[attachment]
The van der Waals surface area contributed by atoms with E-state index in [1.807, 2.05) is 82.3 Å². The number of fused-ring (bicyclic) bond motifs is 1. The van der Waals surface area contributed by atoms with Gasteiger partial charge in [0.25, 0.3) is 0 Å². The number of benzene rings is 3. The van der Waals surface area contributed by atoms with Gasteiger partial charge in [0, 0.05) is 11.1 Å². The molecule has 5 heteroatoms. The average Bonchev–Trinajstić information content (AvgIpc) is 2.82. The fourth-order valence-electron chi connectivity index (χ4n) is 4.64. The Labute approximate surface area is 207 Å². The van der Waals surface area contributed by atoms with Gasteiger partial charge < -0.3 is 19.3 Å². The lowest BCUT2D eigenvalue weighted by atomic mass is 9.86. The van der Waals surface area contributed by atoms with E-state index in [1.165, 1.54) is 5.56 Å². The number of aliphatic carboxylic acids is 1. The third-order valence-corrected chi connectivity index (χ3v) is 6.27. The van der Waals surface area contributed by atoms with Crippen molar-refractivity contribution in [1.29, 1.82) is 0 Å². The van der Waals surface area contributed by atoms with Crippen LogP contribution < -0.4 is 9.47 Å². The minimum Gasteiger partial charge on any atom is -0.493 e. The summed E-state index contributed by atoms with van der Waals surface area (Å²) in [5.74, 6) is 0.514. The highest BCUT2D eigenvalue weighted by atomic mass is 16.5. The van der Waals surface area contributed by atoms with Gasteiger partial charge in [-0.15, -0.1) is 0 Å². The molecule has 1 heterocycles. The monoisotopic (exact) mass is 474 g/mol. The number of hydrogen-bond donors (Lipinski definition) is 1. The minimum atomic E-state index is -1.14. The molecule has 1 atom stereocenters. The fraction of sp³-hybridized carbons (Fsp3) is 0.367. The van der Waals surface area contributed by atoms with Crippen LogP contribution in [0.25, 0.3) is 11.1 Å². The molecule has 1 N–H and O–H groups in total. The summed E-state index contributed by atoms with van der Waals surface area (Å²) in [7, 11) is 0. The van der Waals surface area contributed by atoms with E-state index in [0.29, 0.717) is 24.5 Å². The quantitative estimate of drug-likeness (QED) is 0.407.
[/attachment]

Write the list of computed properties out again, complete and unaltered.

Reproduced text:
The van der Waals surface area contributed by atoms with E-state index in [1.807, 2.05) is 82.3 Å². The number of fused-ring (bicyclic) bond motifs is 1. The van der Waals surface area contributed by atoms with Gasteiger partial charge in [0.25, 0.3) is 0 Å². The number of benzene rings is 3. The van der Waals surface area contributed by atoms with Gasteiger partial charge in [0, 0.05) is 11.1 Å². The molecule has 5 heteroatoms. The average Bonchev–Trinajstić information content (AvgIpc) is 2.82. The fourth-order valence-electron chi connectivity index (χ4n) is 4.64. The Labute approximate surface area is 207 Å². The van der Waals surface area contributed by atoms with Gasteiger partial charge < -0.3 is 19.3 Å². The lowest BCUT2D eigenvalue weighted by atomic mass is 9.86. The van der Waals surface area contributed by atoms with E-state index in [1.165, 1.54) is 5.56 Å². The number of aliphatic carboxylic acids is 1. The third-order valence-corrected chi connectivity index (χ3v) is 6.27. The van der Waals surface area contributed by atoms with Crippen molar-refractivity contribution in [1.29, 1.82) is 0 Å². The van der Waals surface area contributed by atoms with Crippen LogP contribution < -0.4 is 9.47 Å². The minimum Gasteiger partial charge on any atom is -0.493 e. The summed E-state index contributed by atoms with van der Waals surface area (Å²) in [5.74, 6) is 0.514. The highest BCUT2D eigenvalue weighted by atomic mass is 16.5. The van der Waals surface area contributed by atoms with Gasteiger partial charge in [-0.15, -0.1) is 0 Å². The molecule has 1 heterocycles. The monoisotopic (exact) mass is 474 g/mol. The number of hydrogen-bond donors (Lipinski definition) is 1. The minimum atomic E-state index is -1.14. The molecule has 1 atom stereocenters. The fraction of sp³-hybridized carbons (Fsp3) is 0.367. The van der Waals surface area contributed by atoms with Crippen LogP contribution in [0.25, 0.3) is 11.1 Å². The molecule has 1 N–H and O–H groups in total. The summed E-state index contributed by atoms with van der Waals surface area (Å²) in [7, 11) is 0. The van der Waals surface area contributed by atoms with E-state index in [0.29, 0.717) is 24.5 Å². The quantitative estimate of drug-likeness (QED) is 0.407.